Month: July 2008

Magna Carter (3): The stuff that dreams are made of

But probably the music had more to do with it, and
The way music passes, emblematic
Of life and how you cannot isolate a note of it
And say it is good or bad.

—John Ashbery, “Syringa”

Monday’s concerts for this year’s all-Elliott-Carter all-the-time Festival of Contemporary Music at Tanglewood began with the absence of James Levine, still recuperating from kidney surgery; stepping in to play Matribute, a short piece Levine commissioned from Carter in 2007 as a birthday gift for Levine’s mother, pianist Ursula Oppens took a moment to send best wishes to Levine and remind the audience of the circumstances of the piece’s birth. Beginning with a void seems like the sort of philosophical game Carter would appreciate and appropriate; but Matribute itself was a sort of two-part invention with occasional chordal privileges, the individual voices—one fast, one slow—not imitating each other, but rather at key points dovetailing into a single flourish. The piece is characteristic of Carter’s solo piano writing over the past decade or so, concentrating on brief evocative miniatures rather than major statements. (Although given the man’s pace of output, that generalization may be obsolete by the time you finish this sentence.)

It was an elegant though somewhat incongruous prelude to the day’s music, which elsewhere often evinced a grittier cast. The whole of the 5:00 concert was given over to the piano. Charles Rosen performed Carter’s 1946 Piano Sonata, in which the open-prairie perfect-interval sound of contemporary American modernism is, in many ways, both romanticized and reimagined through an urban prism. Ravel and Ives are common reference points for the Sonata, but Franz Liszt might make a viable claim, right down to the second-movement fugue that echoes the B minor Sonata—nevertheless, the intricacy of the writing is a vehicle for bringing the piano into the present, not modernism overlaid with old-school virtuosity, but modernism through virtuosity: you can hear how Carter’s scurrying density grows out of his style of counterpoint, rather than just being an added textural element. The combination of lush texture and chromatic rigor produces a tough Romanticism reminiscent of film noir. Rosen’s wasn’t always the most note-perfect performance, but who cares? He’s earned that slack. His phrasing and tone was exactly right, redolent with streetwise grandeur.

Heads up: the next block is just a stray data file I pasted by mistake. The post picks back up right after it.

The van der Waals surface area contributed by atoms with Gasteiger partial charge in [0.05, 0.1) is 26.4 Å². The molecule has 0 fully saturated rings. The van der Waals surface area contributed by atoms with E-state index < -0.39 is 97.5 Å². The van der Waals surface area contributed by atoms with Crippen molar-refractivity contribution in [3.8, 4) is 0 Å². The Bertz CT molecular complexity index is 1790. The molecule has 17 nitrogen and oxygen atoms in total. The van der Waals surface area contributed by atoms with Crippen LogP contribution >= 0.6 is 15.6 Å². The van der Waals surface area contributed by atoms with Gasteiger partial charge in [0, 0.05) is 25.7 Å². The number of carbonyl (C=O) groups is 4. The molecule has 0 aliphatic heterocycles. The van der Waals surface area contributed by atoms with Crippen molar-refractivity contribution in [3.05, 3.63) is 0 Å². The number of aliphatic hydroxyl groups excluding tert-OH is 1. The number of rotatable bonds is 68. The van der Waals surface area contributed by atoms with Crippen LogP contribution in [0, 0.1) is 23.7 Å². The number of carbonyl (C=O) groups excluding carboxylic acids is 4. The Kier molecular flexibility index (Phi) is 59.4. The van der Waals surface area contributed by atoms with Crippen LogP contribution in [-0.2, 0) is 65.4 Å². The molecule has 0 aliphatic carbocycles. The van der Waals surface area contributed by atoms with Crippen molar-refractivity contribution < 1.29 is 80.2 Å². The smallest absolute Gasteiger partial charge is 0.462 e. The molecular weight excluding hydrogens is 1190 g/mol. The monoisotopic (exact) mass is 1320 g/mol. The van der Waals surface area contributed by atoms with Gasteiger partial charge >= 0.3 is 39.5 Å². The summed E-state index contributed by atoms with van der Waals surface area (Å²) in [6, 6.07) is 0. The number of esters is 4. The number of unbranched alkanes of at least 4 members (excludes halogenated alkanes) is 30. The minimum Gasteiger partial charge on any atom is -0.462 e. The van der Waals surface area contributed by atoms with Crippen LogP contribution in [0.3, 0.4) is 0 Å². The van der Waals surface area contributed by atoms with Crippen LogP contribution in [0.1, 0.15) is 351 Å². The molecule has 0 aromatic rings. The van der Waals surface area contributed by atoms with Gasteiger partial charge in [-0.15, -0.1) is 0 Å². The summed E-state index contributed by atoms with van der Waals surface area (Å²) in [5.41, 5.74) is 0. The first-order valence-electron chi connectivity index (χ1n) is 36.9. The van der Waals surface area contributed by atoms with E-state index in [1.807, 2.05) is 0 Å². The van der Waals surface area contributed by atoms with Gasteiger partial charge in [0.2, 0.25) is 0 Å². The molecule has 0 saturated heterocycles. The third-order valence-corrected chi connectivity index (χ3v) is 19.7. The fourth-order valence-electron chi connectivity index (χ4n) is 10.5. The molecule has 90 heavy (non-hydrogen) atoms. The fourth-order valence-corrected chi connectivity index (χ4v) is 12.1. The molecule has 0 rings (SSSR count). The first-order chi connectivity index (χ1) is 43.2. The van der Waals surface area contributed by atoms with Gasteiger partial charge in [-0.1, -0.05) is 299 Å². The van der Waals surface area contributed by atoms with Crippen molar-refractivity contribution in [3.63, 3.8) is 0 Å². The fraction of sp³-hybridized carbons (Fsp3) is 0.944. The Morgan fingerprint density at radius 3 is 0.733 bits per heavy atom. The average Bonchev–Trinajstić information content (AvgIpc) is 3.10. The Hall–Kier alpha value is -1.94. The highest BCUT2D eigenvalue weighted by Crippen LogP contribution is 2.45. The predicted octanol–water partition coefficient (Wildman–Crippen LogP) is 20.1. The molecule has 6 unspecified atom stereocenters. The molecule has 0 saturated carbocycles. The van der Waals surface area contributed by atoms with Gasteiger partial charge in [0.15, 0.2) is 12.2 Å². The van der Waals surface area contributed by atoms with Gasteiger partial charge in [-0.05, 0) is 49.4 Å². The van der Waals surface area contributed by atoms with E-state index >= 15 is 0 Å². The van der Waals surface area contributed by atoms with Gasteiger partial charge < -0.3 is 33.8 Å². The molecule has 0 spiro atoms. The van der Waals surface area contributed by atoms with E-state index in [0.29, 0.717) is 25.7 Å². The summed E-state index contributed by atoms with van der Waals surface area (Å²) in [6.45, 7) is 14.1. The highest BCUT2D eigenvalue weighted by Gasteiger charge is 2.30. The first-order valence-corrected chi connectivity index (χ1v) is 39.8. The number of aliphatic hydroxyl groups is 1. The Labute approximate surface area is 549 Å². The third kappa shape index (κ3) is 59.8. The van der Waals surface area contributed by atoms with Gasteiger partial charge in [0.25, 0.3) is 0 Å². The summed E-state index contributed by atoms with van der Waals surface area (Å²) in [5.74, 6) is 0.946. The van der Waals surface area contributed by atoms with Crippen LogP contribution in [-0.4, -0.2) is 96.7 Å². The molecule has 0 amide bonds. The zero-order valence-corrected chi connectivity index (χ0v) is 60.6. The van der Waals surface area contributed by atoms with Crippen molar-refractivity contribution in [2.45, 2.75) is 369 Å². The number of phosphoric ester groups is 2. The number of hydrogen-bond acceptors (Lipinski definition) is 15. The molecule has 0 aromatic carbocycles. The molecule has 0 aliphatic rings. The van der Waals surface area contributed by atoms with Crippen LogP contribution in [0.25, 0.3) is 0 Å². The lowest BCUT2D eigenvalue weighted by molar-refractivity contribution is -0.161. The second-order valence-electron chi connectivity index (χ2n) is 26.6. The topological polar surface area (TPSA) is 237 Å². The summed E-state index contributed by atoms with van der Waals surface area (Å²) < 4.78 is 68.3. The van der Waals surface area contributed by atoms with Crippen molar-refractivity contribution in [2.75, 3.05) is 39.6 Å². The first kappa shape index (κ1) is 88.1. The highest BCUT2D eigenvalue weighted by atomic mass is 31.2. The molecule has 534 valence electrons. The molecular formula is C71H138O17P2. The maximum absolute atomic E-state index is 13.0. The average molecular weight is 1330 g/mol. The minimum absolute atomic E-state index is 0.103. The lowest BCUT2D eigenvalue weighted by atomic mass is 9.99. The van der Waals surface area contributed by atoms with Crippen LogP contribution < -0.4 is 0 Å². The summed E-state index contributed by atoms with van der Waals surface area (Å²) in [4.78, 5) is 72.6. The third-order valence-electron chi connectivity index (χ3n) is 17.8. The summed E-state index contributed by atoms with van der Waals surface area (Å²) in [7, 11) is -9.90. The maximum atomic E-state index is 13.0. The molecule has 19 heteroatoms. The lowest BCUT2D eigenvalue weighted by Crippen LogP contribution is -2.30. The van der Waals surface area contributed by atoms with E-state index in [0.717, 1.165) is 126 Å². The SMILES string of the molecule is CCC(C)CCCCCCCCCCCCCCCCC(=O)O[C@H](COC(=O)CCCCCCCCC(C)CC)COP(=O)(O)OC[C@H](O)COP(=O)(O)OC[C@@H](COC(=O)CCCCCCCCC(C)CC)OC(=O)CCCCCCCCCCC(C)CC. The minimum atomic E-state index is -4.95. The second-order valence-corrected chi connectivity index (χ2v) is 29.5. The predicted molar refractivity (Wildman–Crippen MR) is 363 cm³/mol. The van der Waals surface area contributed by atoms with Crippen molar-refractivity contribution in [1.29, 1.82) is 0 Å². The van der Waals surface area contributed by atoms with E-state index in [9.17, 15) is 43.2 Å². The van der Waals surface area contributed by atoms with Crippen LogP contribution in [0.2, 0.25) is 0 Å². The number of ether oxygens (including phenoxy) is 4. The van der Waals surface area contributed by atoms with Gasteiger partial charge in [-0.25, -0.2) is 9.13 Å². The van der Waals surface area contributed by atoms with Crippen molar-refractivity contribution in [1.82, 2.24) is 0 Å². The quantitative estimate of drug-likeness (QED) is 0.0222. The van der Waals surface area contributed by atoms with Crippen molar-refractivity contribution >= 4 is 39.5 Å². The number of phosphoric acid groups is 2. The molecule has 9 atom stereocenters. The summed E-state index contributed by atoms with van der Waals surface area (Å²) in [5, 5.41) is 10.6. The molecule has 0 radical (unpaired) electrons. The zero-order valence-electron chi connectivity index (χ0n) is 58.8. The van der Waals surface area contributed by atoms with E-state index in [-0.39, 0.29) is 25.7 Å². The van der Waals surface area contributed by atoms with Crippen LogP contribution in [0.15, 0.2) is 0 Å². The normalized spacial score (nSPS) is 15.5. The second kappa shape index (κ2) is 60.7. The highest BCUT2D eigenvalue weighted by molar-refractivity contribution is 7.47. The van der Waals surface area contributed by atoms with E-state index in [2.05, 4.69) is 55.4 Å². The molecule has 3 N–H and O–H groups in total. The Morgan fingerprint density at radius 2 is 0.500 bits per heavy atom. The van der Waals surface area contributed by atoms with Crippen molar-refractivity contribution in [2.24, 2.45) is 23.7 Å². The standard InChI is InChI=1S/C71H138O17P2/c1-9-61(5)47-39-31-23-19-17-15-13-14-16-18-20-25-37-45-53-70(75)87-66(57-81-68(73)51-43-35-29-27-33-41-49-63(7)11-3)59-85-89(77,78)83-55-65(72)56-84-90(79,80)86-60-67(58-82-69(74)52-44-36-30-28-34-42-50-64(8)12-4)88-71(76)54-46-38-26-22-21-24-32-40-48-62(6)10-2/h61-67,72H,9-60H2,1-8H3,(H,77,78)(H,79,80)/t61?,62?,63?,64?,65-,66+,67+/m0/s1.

Oppens followed with 1980’s Night Fantasies, in an amazing, blazing display of keyboard prowess—and both music and subject matter would echo through much of the subsequent evening. I once saw a television program where Harold “Doc” Edgerton, the high-speed photography pioneer, did a neat trick with an open faucet and a strobe light: he pointed the strobe at the stream of water, and when he turned it on, the stream seemed to “freeze” into its consituent individual droplets. Adjusting the rate of the strobe, the droplets could be made to appear to descend or ascend at varying rates. That’s kind of like what Night Fantasies does: the torrent of notes may suddenly turn into a passage of oracular chords, or sparse gestures, but you never escape the sense that the flow of the music is still hurtling forward.

The recognition of pianistic flow as just individual notes is one of the keys to Carter’s piano writing. So much Classical and Romantic piano music requires the complicit illusion that the immediately-decaying piano tone isn’t decaying at all, that the sounds are actually connected via a viable legato. As listeners, we’re conditioned to suspend our disbelief in that regard; Carter will have none of it. His piano notes explicitly decay; if he wants to sustain a phrase or gesture, he’ll fill it in with more notes, more attacks. It’s a matter of principle: you don’t write for what you wish the piano could do, you write for what the piano actually does.

That kind of sonic realism carried over into the 8:00 program, which was evenly divided between vocal and instrumental chamber works. The Triple Duo, from 1983, seems to refashion the battlefields of Carter’s 1960s music (the Double Concerto, or, especially, the Piano Concerto) into a more ritualized, civilized-veneer game. Throughout the opening, the instruments offer variations on a gesture, a flourish that ends with an accented jab—the effect is like fencers jockeying for position. The play of allegiances and conflict is just that: play, a civilized, rule-based simulacrum of combat. Eventually, though, the piano is lobbing low-cluster grenades, the motives become wide-ranging jousts, the jabs are less tentative. The return of the initial rhetoric is a bit more sardonically wise about the stakes involved in even the most formalized contests. Stefan Asbury conducted a performance that emphasized the allusive seriousness in a piece that could be played for sparkling humor; what humor there was in this reading was subtle and dark.